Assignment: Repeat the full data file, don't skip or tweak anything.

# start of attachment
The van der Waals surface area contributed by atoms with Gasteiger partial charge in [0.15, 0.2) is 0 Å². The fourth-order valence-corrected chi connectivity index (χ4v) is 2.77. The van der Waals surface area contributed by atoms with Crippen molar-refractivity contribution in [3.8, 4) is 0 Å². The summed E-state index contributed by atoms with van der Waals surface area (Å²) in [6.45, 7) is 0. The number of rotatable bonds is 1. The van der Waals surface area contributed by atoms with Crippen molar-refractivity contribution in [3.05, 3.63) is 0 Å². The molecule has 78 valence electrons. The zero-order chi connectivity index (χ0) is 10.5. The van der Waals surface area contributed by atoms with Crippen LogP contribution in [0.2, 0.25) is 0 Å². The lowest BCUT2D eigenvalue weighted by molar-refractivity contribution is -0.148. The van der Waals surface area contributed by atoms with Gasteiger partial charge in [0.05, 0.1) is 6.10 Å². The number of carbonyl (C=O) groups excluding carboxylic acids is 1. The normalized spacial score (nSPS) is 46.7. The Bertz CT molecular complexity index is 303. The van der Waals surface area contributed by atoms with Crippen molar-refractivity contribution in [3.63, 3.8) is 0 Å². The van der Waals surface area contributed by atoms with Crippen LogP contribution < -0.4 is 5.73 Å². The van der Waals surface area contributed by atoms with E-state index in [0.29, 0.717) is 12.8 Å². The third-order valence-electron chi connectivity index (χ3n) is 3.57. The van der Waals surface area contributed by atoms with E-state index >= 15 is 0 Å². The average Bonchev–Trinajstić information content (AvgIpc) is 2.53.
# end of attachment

The van der Waals surface area contributed by atoms with Gasteiger partial charge in [0.15, 0.2) is 0 Å². The fourth-order valence-corrected chi connectivity index (χ4v) is 2.77. The van der Waals surface area contributed by atoms with Crippen molar-refractivity contribution in [3.8, 4) is 0 Å². The summed E-state index contributed by atoms with van der Waals surface area (Å²) in [6.45, 7) is 0. The number of rotatable bonds is 1. The van der Waals surface area contributed by atoms with Crippen molar-refractivity contribution in [3.05, 3.63) is 0 Å². The molecule has 78 valence electrons. The zero-order chi connectivity index (χ0) is 10.5. The van der Waals surface area contributed by atoms with Crippen LogP contribution in [0.2, 0.25) is 0 Å². The lowest BCUT2D eigenvalue weighted by molar-refractivity contribution is -0.148. The van der Waals surface area contributed by atoms with Gasteiger partial charge in [0.05, 0.1) is 6.10 Å². The number of carbonyl (C=O) groups excluding carboxylic acids is 1. The normalized spacial score (nSPS) is 46.7. The Bertz CT molecular complexity index is 303. The van der Waals surface area contributed by atoms with Crippen molar-refractivity contribution in [3.63, 3.8) is 0 Å². The van der Waals surface area contributed by atoms with Crippen LogP contribution < -0.4 is 5.73 Å². The van der Waals surface area contributed by atoms with E-state index in [0.29, 0.717) is 12.8 Å². The third-order valence-electron chi connectivity index (χ3n) is 3.57. The van der Waals surface area contributed by atoms with E-state index >= 15 is 0 Å². The average Bonchev–Trinajstić information content (AvgIpc) is 2.53.